Tuesday, September 15, 2015

My Identity was in Christ

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"But whatever was to my profit I now consider loss for the sake of Christ." - Philippians 3:7

"Don't be angry, if I wash his feet with my tears and I dry them with my hair. You weren't there, the night Jesus found me. You did not feel what I felt when he wrapped his love all around me. And you don't know the cost of the oil in my alabaster box." - "Alabaster Box" by Cece Winans



I was at a Christian conference, and the bible study leader asked us to write down one word to describe our faith. I wrote "obsession." And it was true.

Jesus was everything. Jesus had saved me- but I didn't use the word "saved" because for Christians, "saved" means you became a Christian. No, Jesus had rescued me. As in, literally changed my life. In less than a week, he had turned my life around- I went from completely hopeless to the happiest I could possibly be. It was a deep deep change, all the way down to my heart, all of my emotions. It wasn't just a new piece of information I started to believe, or a new plan for how to improve myself... no, I had changed, and in such a deep way that I knew it was God who did it.

It was God, God Almighty, who reached down from heaven and healed me.

And I was forever grateful. Jesus, Jesus was my love, my life. My lord, my master. Jesus was everything.

Do you know how it feels to lose everything?


Christians talk about how our identity should be in Christ. And God is supposed to be the most important thing in our lives. And we shouldn't have idols.

And then they come to their weekly prayer meetings and say, "Can you guys pray for me? I've really been struggling with putting God first. I try to make time to read my bible, I try to remember to pray, but there are always other things that come up, and it's so hard." The idea is, we all agree that our identity should be in Christ, but it's such a faraway and impossible goal. And we should feel bad about our continued failure to reach it.

Not me though. My identity actually was in Christ.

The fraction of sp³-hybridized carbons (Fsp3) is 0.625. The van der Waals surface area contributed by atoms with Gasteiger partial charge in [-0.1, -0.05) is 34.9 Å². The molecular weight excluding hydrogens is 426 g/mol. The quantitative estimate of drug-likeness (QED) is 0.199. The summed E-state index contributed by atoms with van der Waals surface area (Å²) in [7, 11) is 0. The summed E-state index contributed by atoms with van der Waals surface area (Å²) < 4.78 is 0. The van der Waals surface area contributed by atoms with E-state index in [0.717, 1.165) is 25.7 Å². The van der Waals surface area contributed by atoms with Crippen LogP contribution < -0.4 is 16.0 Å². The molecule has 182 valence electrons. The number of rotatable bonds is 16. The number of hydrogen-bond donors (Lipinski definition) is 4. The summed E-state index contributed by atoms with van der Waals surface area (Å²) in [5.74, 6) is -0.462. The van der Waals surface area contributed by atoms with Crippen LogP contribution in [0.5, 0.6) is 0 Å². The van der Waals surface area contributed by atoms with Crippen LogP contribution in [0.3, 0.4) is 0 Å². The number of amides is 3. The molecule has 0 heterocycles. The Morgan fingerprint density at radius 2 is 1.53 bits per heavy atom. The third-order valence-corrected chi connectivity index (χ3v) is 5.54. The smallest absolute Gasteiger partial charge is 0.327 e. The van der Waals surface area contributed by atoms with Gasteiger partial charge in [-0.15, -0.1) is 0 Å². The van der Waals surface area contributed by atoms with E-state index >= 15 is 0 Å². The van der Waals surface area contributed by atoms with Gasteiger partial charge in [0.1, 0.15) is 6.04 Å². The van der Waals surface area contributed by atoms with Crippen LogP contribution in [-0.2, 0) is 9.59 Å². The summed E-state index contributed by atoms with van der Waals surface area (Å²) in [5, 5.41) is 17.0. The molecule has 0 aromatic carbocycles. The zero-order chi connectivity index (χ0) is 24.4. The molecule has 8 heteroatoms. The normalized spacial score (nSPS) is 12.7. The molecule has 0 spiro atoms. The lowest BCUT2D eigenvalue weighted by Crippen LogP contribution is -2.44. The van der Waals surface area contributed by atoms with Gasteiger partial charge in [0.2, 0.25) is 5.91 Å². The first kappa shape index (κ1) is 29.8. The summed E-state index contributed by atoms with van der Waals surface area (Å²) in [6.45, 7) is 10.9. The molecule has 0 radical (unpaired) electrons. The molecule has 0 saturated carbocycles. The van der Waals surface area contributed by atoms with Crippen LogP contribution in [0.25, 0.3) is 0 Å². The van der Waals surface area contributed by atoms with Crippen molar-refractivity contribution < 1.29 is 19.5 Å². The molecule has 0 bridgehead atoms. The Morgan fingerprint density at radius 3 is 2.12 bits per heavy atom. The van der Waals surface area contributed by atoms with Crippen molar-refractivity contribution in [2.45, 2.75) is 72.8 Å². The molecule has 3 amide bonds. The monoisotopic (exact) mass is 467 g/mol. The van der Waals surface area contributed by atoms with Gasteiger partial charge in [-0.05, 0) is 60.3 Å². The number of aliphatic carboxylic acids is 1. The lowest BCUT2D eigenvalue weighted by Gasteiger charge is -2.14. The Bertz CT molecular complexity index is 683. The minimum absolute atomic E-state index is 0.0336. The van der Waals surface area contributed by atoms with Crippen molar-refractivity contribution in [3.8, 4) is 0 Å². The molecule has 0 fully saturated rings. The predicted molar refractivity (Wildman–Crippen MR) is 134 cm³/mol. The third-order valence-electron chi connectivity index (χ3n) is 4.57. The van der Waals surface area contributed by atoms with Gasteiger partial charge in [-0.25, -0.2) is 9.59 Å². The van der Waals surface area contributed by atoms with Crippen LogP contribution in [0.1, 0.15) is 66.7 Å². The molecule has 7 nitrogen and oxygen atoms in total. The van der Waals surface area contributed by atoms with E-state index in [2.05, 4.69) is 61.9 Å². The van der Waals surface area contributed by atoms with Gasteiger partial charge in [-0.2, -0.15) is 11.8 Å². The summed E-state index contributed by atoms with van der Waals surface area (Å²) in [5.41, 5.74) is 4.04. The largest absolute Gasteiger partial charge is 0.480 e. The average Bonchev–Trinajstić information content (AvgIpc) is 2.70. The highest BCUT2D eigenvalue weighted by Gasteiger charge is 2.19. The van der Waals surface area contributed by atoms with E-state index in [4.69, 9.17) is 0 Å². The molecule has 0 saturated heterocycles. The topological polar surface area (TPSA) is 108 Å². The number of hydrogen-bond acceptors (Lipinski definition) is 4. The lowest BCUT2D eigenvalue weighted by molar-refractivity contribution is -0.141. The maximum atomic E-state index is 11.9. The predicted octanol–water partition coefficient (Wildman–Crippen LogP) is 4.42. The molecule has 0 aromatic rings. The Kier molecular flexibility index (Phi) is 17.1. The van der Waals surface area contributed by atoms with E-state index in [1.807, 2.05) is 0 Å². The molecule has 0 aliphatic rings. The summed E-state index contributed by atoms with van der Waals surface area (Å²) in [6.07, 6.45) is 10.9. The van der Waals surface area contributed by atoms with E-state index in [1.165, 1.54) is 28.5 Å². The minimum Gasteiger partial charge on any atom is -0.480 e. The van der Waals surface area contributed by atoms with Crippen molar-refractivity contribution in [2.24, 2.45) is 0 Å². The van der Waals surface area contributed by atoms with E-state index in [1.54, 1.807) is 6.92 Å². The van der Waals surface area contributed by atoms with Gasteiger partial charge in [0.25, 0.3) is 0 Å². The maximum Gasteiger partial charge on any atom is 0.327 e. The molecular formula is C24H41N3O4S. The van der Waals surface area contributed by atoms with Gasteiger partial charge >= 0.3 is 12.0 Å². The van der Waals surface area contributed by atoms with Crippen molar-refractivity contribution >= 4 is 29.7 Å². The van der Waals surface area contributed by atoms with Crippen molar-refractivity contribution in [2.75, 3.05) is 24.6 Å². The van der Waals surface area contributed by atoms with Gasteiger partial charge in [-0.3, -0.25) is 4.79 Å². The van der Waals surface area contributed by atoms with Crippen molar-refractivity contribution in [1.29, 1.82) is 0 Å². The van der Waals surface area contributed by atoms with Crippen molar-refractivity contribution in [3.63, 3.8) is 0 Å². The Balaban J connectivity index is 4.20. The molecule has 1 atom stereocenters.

I loved him. I thought about him constantly. He had rescued me. He was real. I had experienced his power and it was the greatest thing imaginable.

Every day I woke up early so I could spend maybe 40 minutes to an hour reading the bible, journaling, and praying. Sometimes I had an extra hour in the evening between classes and group meetings, and I'd find an empty classroom and kneel down and pray. I loved God.

When I had a crush on a boy, I would pray about it. God was in charge of my life, and any likage of boys was a possible threat. It would be a sin to like a guy "too much" and get "emotionally attached" to him. (That wouldn't be "guarding my heart." And if I acted on my feelings- even in a way as subtle as choosing to stick around and talk to the guy after bible study meetings- that would be "not waiting for God's best.") So if I liked a guy, and he was a good Christian and therefore he might be the special one that God had destined for me, I prayed. And prayed. And prayed. And begged God for a "yes" or "no." I spent hours of my spare time asking and asking and asking, listening for his (yes, his) answer. Analyzing whatever random thoughts popped up while praying, wondering if God was telling me "yes" or "no."

Sometimes God did say "no." Most of the time, I didn't get an answer and I worried about it constantly. And I never got a yes.

I prayed and I begged and I didn't allow myself to feel. But it was all worth it, because I trusted God so much. I knew God cared so deeply about my love life and about keeping me pure, inexperienced, and safe from the horrible danger that is romance.

Jesus was Lord over all of it. I thought, I will wait. And even if God wants me to be single forever, I will. I trust God.

You don't know the cost of the oil in my alabaster box.


There was also evangelism.

I knew everyone needed Jesus. I knew every non-Christian was living every day in their own personal hell, and I knew God had the power to work a miracle and get them out of it.

And I prayed and I prayed and I prayed. I wanted to see God's power, to experience God transforming the lives of my friends. God, open his eyes. God, change her heart, God, show them that they need you.

I knew I was a missionary. Also a college student, but that wasn't anywhere near as important. I went to meetings with my Christian fellowship. I planned evangelistic events. I started bible studies. And came back home and did my homework in the middle of the night because it was the lowest priority. ... Nope, sleep was the lowest priority.

God would sustain me.

And it hurt, and I doubted, and I failed. There were times I was so excited because a new person came to my bible study, and times I felt awful because I missed an opportunity or said the wrong thing. I was locked in spiritual warfare, and I knew I just had to stay strong and keep working for Jesus. He knew. He cared. He knew I was doing the right thing.